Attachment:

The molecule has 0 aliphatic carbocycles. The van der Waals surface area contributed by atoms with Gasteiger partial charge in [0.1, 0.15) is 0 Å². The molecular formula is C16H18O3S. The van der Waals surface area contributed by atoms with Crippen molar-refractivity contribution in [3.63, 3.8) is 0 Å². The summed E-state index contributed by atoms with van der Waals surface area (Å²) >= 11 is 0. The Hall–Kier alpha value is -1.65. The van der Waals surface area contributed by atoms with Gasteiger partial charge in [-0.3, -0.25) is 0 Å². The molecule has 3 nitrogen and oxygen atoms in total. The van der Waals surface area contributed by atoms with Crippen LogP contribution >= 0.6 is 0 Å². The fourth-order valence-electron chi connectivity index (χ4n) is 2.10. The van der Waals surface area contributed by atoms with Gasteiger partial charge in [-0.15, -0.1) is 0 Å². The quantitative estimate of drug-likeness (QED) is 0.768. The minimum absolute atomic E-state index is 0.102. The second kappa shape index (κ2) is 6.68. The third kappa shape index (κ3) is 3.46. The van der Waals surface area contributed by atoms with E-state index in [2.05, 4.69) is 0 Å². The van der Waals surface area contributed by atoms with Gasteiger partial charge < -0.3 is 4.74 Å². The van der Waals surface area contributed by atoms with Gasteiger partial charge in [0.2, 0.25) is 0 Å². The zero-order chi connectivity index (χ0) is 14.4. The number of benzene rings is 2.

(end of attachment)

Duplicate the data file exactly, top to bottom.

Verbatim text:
The molecule has 0 aliphatic carbocycles. The van der Waals surface area contributed by atoms with Gasteiger partial charge in [0.1, 0.15) is 0 Å². The molecular formula is C16H18O3S. The van der Waals surface area contributed by atoms with Crippen molar-refractivity contribution in [3.63, 3.8) is 0 Å². The summed E-state index contributed by atoms with van der Waals surface area (Å²) >= 11 is 0. The Hall–Kier alpha value is -1.65. The van der Waals surface area contributed by atoms with Gasteiger partial charge in [-0.3, -0.25) is 0 Å². The molecule has 3 nitrogen and oxygen atoms in total. The van der Waals surface area contributed by atoms with Crippen LogP contribution >= 0.6 is 0 Å². The fourth-order valence-electron chi connectivity index (χ4n) is 2.10. The van der Waals surface area contributed by atoms with Gasteiger partial charge in [-0.15, -0.1) is 0 Å². The quantitative estimate of drug-likeness (QED) is 0.768. The minimum absolute atomic E-state index is 0.102. The second kappa shape index (κ2) is 6.68. The third kappa shape index (κ3) is 3.46. The van der Waals surface area contributed by atoms with E-state index in [2.05, 4.69) is 0 Å². The van der Waals surface area contributed by atoms with Gasteiger partial charge < -0.3 is 4.74 Å². The van der Waals surface area contributed by atoms with Gasteiger partial charge in [0.2, 0.25) is 0 Å². The zero-order chi connectivity index (χ0) is 14.4. The number of benzene rings is 2.